Opinion Corner: Crazy ‘Sheed helping out 18-6 KnicksIn the world of professional basketball, one stingy, once-hated veteran has been reduced from tantrums and technical fouls to a support role off the bench. And it couldn’t be working out better.
By: Ben Rodgers, The Jamestown Sun
In the world of professional basketball, one stingy, once-hated veteran has been reduced from tantrums and technical fouls to a support role off the bench. And it couldn’t be working out better.
Rasheed Wallace and the New York Knicks are off to a surprising 18-6 start, the second-best record in the NBA.
Anyone who has paid some sort of attention to the NBA since 1995 probably recalls Sheed as one of the loudest complainers with a nasty tendency to get kicked out of games.
If a call was ever in doubt, Sheed protested.
He was considered the league’s most polarizing player, set records for technical fouls and even got the longest suspension ever dished out for something that was non-violent and had nothing to do with substance abuse.
He is the original Portland Jail Blazer, but still is a two-time all-star with one a NBA championship ring.
Off the court, Sheed has had his share of problems, from having marijuana in the vehicle he and fellow Jail Blazer Damon Stoudamire were in, to threatening ref Tim Donaghy on an arena loading dock.
He is the kind of guy who has a urinal in his own bathroom and drives a 1996 Ford Bronco because he’s kind of a lunatic — as documented by MTV Cribs.
Sheed was short with the press and fans and often refused to sign autographs.
The line he made famous was “Both teams played hard, my man,” after it was his only reply in a mandatory post-game interview.
On the court Sheed was known as the man who argued every call he could. He even threw a towel in a ref’s face, drawing a two-game suspension and $10,000 fine.
He was slapped with a record 38 technical fouls in the 1990-2000 season, and the next season broke that record with 41. That’s almost one every two games.
At one time he was the player that everyone loved to hate, and deservingly so. His antics alone have spawned hundreds of basketball blogs.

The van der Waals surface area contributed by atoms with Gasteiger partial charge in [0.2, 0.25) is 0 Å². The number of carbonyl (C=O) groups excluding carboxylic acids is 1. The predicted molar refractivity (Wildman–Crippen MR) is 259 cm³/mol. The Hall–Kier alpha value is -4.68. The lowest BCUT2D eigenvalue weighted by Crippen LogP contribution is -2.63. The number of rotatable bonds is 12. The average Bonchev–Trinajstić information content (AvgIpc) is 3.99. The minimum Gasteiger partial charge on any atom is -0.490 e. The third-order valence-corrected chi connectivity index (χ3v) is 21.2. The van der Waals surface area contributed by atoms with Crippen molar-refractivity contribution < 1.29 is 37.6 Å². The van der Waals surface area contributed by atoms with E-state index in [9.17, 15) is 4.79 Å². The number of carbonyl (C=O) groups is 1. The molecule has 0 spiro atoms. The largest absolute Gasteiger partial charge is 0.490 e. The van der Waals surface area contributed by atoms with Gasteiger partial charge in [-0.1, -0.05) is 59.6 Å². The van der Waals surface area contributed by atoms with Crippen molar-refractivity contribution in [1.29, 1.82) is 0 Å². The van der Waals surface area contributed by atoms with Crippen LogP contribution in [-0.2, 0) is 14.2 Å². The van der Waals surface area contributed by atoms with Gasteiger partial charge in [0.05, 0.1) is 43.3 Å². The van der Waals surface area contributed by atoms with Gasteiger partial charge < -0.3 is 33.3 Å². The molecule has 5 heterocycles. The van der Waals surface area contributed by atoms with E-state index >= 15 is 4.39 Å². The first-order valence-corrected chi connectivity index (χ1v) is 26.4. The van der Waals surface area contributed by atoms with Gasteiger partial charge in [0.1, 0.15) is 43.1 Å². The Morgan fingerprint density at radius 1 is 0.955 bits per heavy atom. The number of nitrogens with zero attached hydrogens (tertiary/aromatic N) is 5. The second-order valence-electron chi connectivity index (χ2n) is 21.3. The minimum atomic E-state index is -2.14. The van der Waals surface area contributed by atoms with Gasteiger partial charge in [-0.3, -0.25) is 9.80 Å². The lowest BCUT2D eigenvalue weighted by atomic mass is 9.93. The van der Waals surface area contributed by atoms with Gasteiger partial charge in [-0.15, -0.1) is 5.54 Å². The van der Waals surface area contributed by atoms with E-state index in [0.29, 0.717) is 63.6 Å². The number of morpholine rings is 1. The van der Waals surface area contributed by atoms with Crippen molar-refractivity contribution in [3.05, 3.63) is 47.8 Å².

But Sheed always had talent, and was once the best post defender in the game. He played hard, argued hard and talked trash hard.
His career included stops in Washington, Detroit, Atlanta, Boston, and finally now New York after he came out of retirement to continue his hard-knock ways at the age of 38.
Sheed won’t accumulate the stats necessary for a hall-of-fame induction. His numbers are good, but not Springfield, Mass.-worthy.
But why does he still have value after 15 NBA seasons? Because Wallace has reestablished himself as an important bench player, averaging 7.2 points, 4.2 rebounds and a block in 15 minutes. He’s still racking up Ts, however.
Wallace’s four technical fouls are just three off the pace set by Sacramento Kings psycho DeMarcus Cousins and retread Jermaine O’Neal, now with the Phoenix Suns. For his career Wallace has a whopping 317 technicals, trailing only Karl Malone (332) and Charles Barkley (329) all-time among NBA players.
As Barkley recently put it, “I guess he came back for his title.”
Whether you were ever a fan of Sheed and his antics, or just loved to hate the surly power forward, beware Rasheed Wallace is back — and the NBA is a more interesting place for it.
Ben Rodgers is a frequent contributor to the Opinion Corner